Marketing Without Twitter

I’m not a fan of internet censorship filtering in schools (or really anywhere). I know we want to keep kids away from the really bad stuff on the web, so I’ll grant that some electronic measures are necessary.

Still I see far too many teachers relying on the technology instead of learning to manage internet use in their classrooms, and especially as an alternative to helping their students learn to responsibly navigate the web. Maybe because it’s not on the test.

Anyway, when it comes to filtering, I have to admit our overly-large school district does a pretty good job in keeping a very light touch on the process. At the top level we choose to block sites in certain categories, mostly the stuff the state requires. Staff members then have the option to request that specific sites be blocked (or unblocked) at their school, subject to approval of the principal.

Although in the past many schools chose to put resources like Facebook and YouTube on the block, very few, even at the elementary level, do so now. Blocking Pinterest is currently popular but that will probably change over time and a new boogyman will take it’s place.

However, every so often, a blocking request is submitted that I find somewhat puzzling and, in this case, rather amusing.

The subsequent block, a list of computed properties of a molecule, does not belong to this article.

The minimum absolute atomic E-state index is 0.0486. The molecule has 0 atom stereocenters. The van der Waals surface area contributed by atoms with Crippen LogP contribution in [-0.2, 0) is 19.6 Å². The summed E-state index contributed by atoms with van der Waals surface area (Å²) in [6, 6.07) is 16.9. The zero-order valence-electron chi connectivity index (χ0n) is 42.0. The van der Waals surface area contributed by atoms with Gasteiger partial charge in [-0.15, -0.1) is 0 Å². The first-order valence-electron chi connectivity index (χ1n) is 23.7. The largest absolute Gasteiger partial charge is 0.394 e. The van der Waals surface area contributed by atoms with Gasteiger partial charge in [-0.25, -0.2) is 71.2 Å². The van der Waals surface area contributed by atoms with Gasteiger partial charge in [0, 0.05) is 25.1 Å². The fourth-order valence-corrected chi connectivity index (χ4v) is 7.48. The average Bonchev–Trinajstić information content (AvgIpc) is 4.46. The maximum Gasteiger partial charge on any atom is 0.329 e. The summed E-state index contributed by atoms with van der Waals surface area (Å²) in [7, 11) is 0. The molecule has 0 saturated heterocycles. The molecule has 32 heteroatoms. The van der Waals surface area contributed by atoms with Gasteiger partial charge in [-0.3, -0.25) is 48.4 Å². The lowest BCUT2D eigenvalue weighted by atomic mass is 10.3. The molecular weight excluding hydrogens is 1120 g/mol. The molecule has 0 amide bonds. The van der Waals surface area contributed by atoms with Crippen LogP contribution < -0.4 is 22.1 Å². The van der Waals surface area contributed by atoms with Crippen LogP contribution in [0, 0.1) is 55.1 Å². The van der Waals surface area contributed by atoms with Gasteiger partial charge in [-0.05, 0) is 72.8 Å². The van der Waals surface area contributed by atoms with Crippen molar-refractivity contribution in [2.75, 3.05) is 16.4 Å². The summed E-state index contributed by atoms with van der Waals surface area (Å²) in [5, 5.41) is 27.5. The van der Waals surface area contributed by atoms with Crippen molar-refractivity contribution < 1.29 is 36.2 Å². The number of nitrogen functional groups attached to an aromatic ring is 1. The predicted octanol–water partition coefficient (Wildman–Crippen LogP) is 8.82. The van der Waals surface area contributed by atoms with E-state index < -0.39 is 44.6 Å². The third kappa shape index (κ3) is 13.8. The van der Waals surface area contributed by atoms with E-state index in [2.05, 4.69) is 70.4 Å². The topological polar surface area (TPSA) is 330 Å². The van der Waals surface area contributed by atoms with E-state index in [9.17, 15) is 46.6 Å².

Last month a teacher in one of our high schools submitted a request (twice) to have Twitter blocked. It seems there had been some bullying incidents using that service and she seemed to believe that getting rid of the website would help solve the problem. It’s not an unusual approach: blame the technology. I’m guessing she didn’t realize students were likely using their phones to access Twitter, bypassing both our network and Twitter’s homepage.

What I found really odd about the request came from what this person teaches: business marketing.

How the hell do you teach about marking products and services in 2013 without addressing the use of Twitter, Facebook and other social media sites? Every company in the US and elsewhere is scrambling to figure out how to make these tools work for them.

Of all the classes in this school, I would expect social media to be a major topic in those dealing with the modern business world.

By the way, the principal denied the request, although I don’t know if any of this was part of his reasoning.

Comments

  1. says

    I love hearing these kinds of stories from the trenches! It would be interesting to be part of a high school business marketing class these days: just how do they deal with things like SEO and Twitter and Facebook?

    As for the bullying, the easiest thing to do is blame the technology, as though somehow bullies didn’t exist before the internet. We don’t want to do the hard work of creating more nurturing environments where bullying is not only not tolerated but dealt with in a way that helps both the bully and the bullied.

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